Shaffiey SF, et al. CuO is one of the most important transition metal oxides due to its captivating properties [30]. It is used in various technological applications such as high critical temperature superconductors, gas sensors, in photoconductive applications, and so on. Recently, it has been used as an antimicrobial agent against various bacterial species. Materials and methods: Here, we synthesized CuO nanoparticles and explored the antibacterial activity of CuO preparation. Results: Single crystalline nanoparticles of copper oxide having almost uniform particle size of 5-6 nm has been synthesized by a facile and versatile route. XRD spectra confirmed the formation of single phase CuO nanoparticles. Transmission electron microscopy results corroborate well with XRD results. The technique employed is free from toxic solvents, organics and amines, is based on a simple reaction of copper sulfate and de-ionized water (DI), and their bactericidal effects against of Aeromonas hydrophila ATCC 7966T bacteria were investigated. Minimum inhibitory concentration (MIC) and minimum bactericidal concentration (MBC) with liquid culture for all of the Aeromonas hydrophila culture medias was done. Conclusion: Present study confirms that Copper oxide nanoparticles have great promise as antimicrobial agent against Aeromonas hydrophila.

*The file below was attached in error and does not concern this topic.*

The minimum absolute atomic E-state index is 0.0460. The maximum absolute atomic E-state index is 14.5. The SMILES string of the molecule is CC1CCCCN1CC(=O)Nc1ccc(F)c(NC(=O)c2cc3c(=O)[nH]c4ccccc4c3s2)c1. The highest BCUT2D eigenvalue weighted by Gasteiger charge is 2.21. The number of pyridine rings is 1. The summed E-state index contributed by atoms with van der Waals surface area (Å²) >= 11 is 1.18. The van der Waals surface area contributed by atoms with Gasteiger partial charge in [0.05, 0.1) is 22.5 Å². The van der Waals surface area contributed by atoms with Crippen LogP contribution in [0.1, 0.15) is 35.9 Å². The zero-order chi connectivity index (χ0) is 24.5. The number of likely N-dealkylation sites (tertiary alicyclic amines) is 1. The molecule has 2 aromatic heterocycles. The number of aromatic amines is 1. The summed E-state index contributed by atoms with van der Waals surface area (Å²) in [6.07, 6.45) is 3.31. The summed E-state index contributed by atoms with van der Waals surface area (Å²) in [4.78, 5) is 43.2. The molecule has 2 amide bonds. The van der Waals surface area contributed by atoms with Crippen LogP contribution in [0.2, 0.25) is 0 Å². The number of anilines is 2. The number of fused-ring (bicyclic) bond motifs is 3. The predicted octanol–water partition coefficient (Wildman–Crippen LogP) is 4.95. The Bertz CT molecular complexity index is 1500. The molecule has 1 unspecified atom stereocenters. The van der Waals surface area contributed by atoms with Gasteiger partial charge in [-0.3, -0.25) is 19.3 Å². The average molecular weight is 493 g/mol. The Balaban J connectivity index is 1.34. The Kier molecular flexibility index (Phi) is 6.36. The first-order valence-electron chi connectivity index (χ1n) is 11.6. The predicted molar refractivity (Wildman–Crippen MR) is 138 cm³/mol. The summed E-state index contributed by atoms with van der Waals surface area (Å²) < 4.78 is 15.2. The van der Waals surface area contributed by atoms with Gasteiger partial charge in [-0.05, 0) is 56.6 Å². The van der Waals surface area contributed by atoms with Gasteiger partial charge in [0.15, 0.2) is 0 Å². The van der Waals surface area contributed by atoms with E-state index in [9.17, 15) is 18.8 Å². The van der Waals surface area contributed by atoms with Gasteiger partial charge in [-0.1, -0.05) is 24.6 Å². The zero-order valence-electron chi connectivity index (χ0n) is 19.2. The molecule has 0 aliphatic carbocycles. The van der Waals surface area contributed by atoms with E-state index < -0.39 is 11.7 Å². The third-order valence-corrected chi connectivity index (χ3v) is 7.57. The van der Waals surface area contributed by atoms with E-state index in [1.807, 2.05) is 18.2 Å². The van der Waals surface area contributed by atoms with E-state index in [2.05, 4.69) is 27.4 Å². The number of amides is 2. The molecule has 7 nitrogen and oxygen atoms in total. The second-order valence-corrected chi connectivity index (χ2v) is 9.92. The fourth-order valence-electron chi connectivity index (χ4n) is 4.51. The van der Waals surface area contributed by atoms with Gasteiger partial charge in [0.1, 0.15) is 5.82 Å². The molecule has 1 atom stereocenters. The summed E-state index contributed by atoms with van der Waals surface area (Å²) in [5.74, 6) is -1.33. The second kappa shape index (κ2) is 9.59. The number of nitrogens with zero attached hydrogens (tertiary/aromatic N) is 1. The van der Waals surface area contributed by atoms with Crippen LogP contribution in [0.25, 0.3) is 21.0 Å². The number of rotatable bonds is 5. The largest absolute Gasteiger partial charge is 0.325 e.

Gondal MA, et al. pulsed laser ablation in liquids is a simple synthesis process of nanoparticles for the production of high purity material with no need for any expensive instrumentation except laser [31]. The 532 nm wavelength laser beam with 5 ns pulse width and 10 Hz repetition rate was an ablating laser source. In order to control the size and stoichiometry of the nano particles, the laser ablation was done in the presence of 9% of H2O2. The optical properties and structure of the prepared samples were studied using different analytical techniques, such as energy dispersive X-ray spectroscope (EDS), X-ray Diffraction, UV-Visible absorption, Photoluminescence, FT-IR. In order to study the morphology of the prepared nano-sized powders, Field Emission Scanning Electron Microscope was used. From the above analytical studies it was found that the particle size was between 13 and 28 nanometer, while the band gap energy was estimated to be 2.46 eV (Figure 25).

Figure 25: FESEM image and photoluminescence emission spectra of prepared sample.